Paddle Backwards or Stop
To make your canoe move backwards, or to stop it completely, carry out the same movements as the forward stroke but use the back of the paddle blade.
A simple way to turn your canoe is to continuously start paddling on the opposite side of the canoe to the direction in which you wish to turn. For example, if you wish to turn right, paddle on the left side.
Although this method will not slow you down, it will not turn the canoe very quickly, so if you have a turn coming up plan to act sooner rather than later.
As you get more confident, you will want to try out some more advanced steering techniques.
The J Stroke
The J Stroke is for when you need to turn quickly and works in a similar way to the way a rudder functions on a boat. In order to carry out a J Stroke, you need to be seated at the stern of the canoe.
You then place your paddle blade behind you, submerged in the water and positioned in a way that it is laid almost flat against the same side of the canoe as the direction in wish you would like to turn; so, if you would like to turn to the right, the paddle needs to be positioned against the right side of the canoe.
At the same time, twist your upper body so your shoulders are parallel with the sides of the canoe. To turn the canoe, you then need to return to face-forward using your core muscles; this should then turn the canoe. While a great technique to make a controlled turn, it will slow you down in terms of momentum. Watch a video of the J Stroke being performed here.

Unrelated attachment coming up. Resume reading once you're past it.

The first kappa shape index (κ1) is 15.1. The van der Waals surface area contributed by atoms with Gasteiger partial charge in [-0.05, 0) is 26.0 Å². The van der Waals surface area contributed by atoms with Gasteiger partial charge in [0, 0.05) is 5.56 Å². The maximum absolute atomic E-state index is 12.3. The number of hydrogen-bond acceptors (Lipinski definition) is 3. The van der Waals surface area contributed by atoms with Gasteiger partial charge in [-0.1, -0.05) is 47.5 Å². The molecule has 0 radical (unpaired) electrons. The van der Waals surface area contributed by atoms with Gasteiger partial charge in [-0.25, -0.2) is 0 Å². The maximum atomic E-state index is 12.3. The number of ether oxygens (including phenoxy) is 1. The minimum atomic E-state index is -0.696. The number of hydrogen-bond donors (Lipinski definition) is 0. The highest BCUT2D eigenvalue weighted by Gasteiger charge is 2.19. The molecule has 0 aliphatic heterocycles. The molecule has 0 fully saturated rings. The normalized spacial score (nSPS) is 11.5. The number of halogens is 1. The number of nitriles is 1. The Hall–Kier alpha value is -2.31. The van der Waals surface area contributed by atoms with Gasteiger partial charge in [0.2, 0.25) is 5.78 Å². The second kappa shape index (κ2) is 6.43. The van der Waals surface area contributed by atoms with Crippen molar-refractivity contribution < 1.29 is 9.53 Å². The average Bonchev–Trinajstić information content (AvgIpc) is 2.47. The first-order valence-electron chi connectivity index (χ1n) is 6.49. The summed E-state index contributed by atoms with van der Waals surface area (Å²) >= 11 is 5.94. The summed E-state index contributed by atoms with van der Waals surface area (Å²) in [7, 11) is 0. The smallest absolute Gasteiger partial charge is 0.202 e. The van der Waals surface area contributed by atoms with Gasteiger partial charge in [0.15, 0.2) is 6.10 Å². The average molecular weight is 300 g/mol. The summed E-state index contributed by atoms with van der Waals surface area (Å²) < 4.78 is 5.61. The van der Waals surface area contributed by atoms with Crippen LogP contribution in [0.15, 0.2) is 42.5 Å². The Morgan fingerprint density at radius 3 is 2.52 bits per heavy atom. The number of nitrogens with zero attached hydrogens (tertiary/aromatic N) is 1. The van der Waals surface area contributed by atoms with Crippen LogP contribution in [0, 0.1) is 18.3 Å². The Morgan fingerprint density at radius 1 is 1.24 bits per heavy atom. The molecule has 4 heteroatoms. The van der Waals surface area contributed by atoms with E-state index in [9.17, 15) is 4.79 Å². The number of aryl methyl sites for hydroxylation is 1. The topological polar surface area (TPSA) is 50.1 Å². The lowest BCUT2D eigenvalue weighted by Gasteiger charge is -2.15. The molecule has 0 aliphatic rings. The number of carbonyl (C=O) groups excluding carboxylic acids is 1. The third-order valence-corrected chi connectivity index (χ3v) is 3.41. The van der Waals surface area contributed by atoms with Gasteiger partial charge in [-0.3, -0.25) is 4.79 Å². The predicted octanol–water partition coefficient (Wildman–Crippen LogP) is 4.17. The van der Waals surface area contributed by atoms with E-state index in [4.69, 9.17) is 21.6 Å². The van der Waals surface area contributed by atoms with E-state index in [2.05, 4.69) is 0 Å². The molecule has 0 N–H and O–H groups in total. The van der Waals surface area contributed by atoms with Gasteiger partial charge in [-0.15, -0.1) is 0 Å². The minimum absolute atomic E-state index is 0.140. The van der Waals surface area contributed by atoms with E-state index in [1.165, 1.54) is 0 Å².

To carry out a sweep stroke, twist your upper body as you would when performing the J Stroke, but this time as you turn to face forward, swing the paddle in an arc from the bow of the canoe towards the stern for the forward sweep, vice versa (stern towards bow) for a reverse sweep.
This stroke is used for tight turns or to spin the canoe around completely. Whether you use the forward or reverse sweep depends on which way you wish to turn. Watch how to carry out the sweep strokes by clicking here.
The Draw Stroke
This stroke will be easier for the more experienced paddler, but if you’re not so experienced yet you can still give it a try; but maybe practice it a slower speed a few times first before using it when you really need to.
This stroke will move the canoe in the direction of where your paddle is, so place the paddle straight out to side of the canoe which is the direction in which you wish to move the canoe.
Your paddle needs to be as vertical to the water as possible, with your boat-side hand holding the grip, which should be just above your head. Bring the paddle towards the canoe until they are almost touching each other, ensuring the paddle blade is parallel to the canoe’s side, and the canoe should move accordingly. Watch a demonstration of the draw stroke here.
Go grab that paddle!
In conclusion, learning how to canoe will gain you a new skill that will open you up to enjoying a brand-new water sport; and one that we think you will enjoy for many years! It’s an activity that can be used wherever in the world you travel, giving you an experience in a new destination which you otherwise may not have had. For more tips on how to choose the best canoe paddle, check out our earlier article on this interesting topic.
We hope after reading our guide you’re feeling inspired and now have the know-how to get out on the water as soon as you can. Where are you planning to try out your canoeing skills? Let us know in the comments.